#Providenciales, March 8, 2019 – Turks and Caicos – EDITORIAL – The math being used to encourage on time payment of taxes to the Turks and Caicos Islands Government for those companies which fall under the Hotel Restaurant Tourism Taxation (HRTT) ordinance seems to be madness.
With some HRTT Ordinance companies and what they owe to TCIG now exposed to the public in an effort to ‘set the record straight’ about the Amnesty Bill passed in the House of Assembly on Monday, Premier and Finance Minister, Sharlene Robinson laid bare the who and the what… and from our vantage point, the figures force you to ask, “what the heck?!”
Sure, the titan in this messy money matter is undeniably Beaches Turks and Caicos; but let’s view the whole picture of this debacle which in every case demonstrates that the compounded interest and penalties, for all 41 of these companies is a ‘killer’.
The littlest of the lot actually owes TCIG $760.00, but the penalty to the company takes the boosted bill to more than double. So, this business owner is likely happy now, because they can go in and pay off that $760 and they’ve got 30 days to do it.
It gets more bizarre though, when a few villas are showing that they owe government under $10,000; at least two of them have accumulated $6,000 in taxes but due to the penalties, their meager bill has turned into a heavy load. For one company which has $9,000 in unpaid taxes, their penalties alone are $42,000 over a six-year period.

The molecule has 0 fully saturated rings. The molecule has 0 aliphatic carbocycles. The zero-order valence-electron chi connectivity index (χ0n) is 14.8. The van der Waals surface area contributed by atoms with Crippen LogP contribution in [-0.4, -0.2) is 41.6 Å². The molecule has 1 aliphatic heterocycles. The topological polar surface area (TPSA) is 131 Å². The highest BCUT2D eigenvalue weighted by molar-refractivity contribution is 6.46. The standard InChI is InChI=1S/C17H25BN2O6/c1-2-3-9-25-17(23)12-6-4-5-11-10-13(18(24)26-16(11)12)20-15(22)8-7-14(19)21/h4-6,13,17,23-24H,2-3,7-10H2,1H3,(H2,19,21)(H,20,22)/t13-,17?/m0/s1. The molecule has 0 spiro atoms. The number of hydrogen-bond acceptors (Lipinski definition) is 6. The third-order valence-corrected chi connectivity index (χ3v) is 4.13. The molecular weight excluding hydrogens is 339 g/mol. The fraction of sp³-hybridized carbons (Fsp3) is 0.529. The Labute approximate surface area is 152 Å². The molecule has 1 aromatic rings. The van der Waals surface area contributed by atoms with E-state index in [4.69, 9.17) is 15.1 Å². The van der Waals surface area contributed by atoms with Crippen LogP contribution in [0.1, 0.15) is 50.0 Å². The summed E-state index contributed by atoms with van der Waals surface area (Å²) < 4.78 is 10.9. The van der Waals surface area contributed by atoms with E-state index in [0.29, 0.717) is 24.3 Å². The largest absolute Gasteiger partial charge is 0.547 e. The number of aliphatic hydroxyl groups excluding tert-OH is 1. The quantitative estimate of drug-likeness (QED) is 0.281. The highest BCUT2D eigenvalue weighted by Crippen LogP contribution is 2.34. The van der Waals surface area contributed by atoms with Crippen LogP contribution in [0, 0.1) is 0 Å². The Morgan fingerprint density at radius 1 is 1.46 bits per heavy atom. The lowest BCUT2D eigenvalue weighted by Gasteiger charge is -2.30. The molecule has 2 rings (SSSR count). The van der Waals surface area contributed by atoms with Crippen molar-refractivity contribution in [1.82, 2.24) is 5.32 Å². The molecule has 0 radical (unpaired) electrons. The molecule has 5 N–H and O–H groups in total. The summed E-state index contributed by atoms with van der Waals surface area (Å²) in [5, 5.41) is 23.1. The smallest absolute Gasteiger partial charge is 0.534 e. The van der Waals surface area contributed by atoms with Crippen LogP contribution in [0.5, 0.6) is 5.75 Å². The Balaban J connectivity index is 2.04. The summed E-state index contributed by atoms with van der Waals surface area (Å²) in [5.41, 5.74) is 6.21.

The ledger shows that TCIG is actually owed about $29.7 million in taxes, but the penalties are nearly three times the taxes due; at a whopping $89.1 million.
Fifteen companies have paid their taxes, leaving the penalty amount with TCIG and therefore on the books. Left by those 15 companies: $842,164 in unpaid penalties.
Due to the Amnesty, that sum will be wiped clean from the records and the 15 companies are now back at zero balance.
As stated in the House of Assembly on Monday night, seven companies are referred to the Attorney General for prosecution regarding their arrears with TCIG.
In one case, the business owes just over $66,000 but their penalties take their overall bill with TCIG to $334,000; five times their taxes.
Imagine a stand-alone restaurant in the tourist district of Grace Bay having to fork over (pardon the pun) $1.4 million when their taxes are a mere fraction of that, at $345,000. Their accumulated penalty is a staggering $1.1 million. Or another restaurant on the Grace Bay strip, which would have had to pay government $280,000 with their taxes and penalties combined; now the amnesty reduces that bill with TCIG to $80,000.
It appears that strict penalty system has backfired and ended up being a deterrent to payment for some businesses and detrimental to the fiscal health of the country.
Perhaps, in all of this talk about who owes what, there needs to be a revamp of that system so that it rewards early payment, instead of grossly penalizing late payment.
The Amnesty is designed to wipe $89.1 million in penalty fees off the books and off the records of these 41 companies and TCIG.
It surely leaves Magnetic Media wondering whether reports of super surpluses for TCI, were betting on these astronomical penalties eventually being paid.